Protocols of intermittent hypoxia will also depend on the type of disease being modeled. This procedure has been used in a previous study that modeled obstructive sleep apnea in tumors (Martinez et al., 2019). Oxygen concentrations for intermittent hypoxia were based on measurements taken in a mouse tumor (subcutaneous melanoma) model of obstructive sleep apnea. Oxygen fluctuations in the tumor alternated between ~5 mmHg (0.6% v/v) to ~50 mmHg (7% v/v) (Almendros et al., 2013), so protocols of oxygen cycling were modified to produce fluctuations between 5 and 50 mmHg in the pericellular media (Martinez et al., 2019) (see Figure 6G).

  5. Expose cells to the desired mixed gases
    1. For exposures to one oxygen condition (i.e., continuous normoxia or continuous hypoxia), the inlet of the chamber can be connected to a gas canister pre-mixed to the desired gas composition (If this step was used, skip to Procedure G).
    2. Alternatively, the inlet of the chamber can be connected to a gas blender connected to N2, O2 and CO2 gas sources. This step is particularly useful for changing oxygen conditions over time (i.e., for modeling intermittent hypoxia). See Procedure F for instructions on how to program the gas blender.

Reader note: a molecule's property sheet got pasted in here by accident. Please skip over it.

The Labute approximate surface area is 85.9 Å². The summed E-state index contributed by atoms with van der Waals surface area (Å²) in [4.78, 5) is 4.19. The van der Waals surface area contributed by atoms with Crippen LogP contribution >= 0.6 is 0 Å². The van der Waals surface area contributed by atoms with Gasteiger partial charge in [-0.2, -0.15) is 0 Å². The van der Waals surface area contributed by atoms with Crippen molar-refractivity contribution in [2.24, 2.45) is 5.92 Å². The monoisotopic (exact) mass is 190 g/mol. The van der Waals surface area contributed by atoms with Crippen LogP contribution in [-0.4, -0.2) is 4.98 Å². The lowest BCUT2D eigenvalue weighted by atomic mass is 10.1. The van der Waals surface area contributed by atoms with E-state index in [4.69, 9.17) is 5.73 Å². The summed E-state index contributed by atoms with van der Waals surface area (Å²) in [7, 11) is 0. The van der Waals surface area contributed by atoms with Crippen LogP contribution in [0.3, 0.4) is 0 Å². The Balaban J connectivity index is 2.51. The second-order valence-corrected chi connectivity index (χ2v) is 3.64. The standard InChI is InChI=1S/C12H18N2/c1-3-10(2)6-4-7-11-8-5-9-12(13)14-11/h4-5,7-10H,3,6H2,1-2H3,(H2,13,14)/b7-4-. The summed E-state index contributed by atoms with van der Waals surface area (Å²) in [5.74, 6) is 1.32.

6. Program the gas blender to the desired gas composition
    1. Turn on the MCQ Gas Blender box.
    2. Open the MCQ Gas Mixture Creator PRO software (Figure 5).
    3. Select ‘Edit Program’.
    4. Enter the desired percentage (%) fractions of each gas component on the corresponding channel (CH) (See Figure 5B). For example:
      1. To program for physiological normoxia at 12% O2 (v/v) to mimic well-oxygenated cells near major blood vessels, set values for each channel to: N2 (CH1) = 83%, O2 (CH2) = 12%, CO2 (CH3) = 5% (buffer).
      2. To program for hypoxia at 0.5% O2 (v/v) to mimic severe tumor hypoxia, set values for each channel to: N2 (CH1) = 94.5%, O2 (CH2) = 0.5%, CO2 (CH3) = 5% (buffer).